What does ‘be one’s “buddy”’ mean aside be one’s “friend”?
I was drawn to the phrase, “My short game’s always been my buddy” appearing in the following quote of Tiger Woods in the Time magazine’s (December 4) article, titled “Turning 40, the golfer talks about his highs and lows on and off the course”:
“I had never seen myself going through a spell that bad. I’ve never lost my short game my entire life. I’ve lost other parts of my game, but I’ve never lost my short game. My short game’s always been my buddy. I’ve always been able to chip and putt. http://time.com/tiger/?xid=homepage&pcd=hp-magmod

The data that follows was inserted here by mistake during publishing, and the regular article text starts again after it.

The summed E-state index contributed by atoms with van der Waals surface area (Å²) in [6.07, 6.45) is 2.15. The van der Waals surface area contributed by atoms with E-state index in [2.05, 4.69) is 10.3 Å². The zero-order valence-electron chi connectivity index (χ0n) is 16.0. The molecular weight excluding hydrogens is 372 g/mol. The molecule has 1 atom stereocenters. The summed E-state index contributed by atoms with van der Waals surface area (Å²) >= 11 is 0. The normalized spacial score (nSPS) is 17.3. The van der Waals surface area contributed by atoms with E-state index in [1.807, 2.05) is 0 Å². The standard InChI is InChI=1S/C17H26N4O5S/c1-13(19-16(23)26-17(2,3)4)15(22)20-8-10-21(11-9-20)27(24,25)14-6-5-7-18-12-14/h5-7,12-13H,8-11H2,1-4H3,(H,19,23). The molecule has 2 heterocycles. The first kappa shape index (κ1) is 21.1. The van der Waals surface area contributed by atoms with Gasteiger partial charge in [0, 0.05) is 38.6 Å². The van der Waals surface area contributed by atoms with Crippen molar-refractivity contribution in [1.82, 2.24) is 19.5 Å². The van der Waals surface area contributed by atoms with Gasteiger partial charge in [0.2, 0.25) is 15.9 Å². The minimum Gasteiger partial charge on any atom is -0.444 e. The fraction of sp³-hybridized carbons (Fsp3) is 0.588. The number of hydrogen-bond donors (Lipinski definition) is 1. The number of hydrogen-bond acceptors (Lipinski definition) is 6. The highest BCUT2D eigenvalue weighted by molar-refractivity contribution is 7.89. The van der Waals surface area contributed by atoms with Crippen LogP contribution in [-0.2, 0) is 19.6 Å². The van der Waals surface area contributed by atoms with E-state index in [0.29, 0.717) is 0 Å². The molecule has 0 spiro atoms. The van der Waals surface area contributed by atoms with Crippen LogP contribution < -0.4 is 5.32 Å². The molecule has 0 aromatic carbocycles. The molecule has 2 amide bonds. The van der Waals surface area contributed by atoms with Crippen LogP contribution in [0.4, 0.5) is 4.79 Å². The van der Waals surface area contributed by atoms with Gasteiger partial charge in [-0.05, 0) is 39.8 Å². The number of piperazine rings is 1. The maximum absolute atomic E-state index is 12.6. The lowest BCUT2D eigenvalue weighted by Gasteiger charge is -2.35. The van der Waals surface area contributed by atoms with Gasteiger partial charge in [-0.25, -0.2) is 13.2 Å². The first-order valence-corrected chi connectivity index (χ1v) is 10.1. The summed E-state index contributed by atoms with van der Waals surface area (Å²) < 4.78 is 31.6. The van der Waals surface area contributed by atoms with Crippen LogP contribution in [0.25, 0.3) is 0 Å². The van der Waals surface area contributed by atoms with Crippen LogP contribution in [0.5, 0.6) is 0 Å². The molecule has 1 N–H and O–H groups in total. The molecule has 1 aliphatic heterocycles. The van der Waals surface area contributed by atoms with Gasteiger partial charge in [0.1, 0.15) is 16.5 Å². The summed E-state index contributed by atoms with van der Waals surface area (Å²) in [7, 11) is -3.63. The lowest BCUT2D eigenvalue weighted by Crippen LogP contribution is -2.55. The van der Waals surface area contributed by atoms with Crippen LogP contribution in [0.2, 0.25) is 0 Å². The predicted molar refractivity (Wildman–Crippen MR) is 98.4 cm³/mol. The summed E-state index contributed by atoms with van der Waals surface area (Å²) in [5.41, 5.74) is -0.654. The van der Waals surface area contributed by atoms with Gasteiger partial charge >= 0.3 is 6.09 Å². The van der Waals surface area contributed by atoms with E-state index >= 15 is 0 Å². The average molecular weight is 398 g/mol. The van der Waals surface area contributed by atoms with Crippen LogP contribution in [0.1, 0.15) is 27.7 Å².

From the context, I surmise “my buddy” here means one’s forte or strength, but Cambridge online dictionary defines “buddy” as noun;
- a friend:
- buddies for years.
- (US) (as a form of address) used when talking to a man, sometimes in a friendly way.
- Someone who provides friendly help to someone with illness or problem.
Oxford Dictionary defines 'buddy' likewise:
- a close friend:
- a working companion with whom close cooperation is required.
- a person who befriends and helps another with an incapacitating disease, typically AIDS:
- Used as a form of address to a man whose name is not known:
To me, it requires a bit of stretch of imagination to link all of the above definitions associated with ‘friend’ to ‘strength / forte,’ though it might not be impossible. At the same time, I feel difficulty to compare impersonal thing (short game) to the living (buddy), albeit it's a metaphor.
Is the expression such as “short game (approach, putting, math, karaoke, quibble, whatever) is my buddy” a very common usage of “buddy”?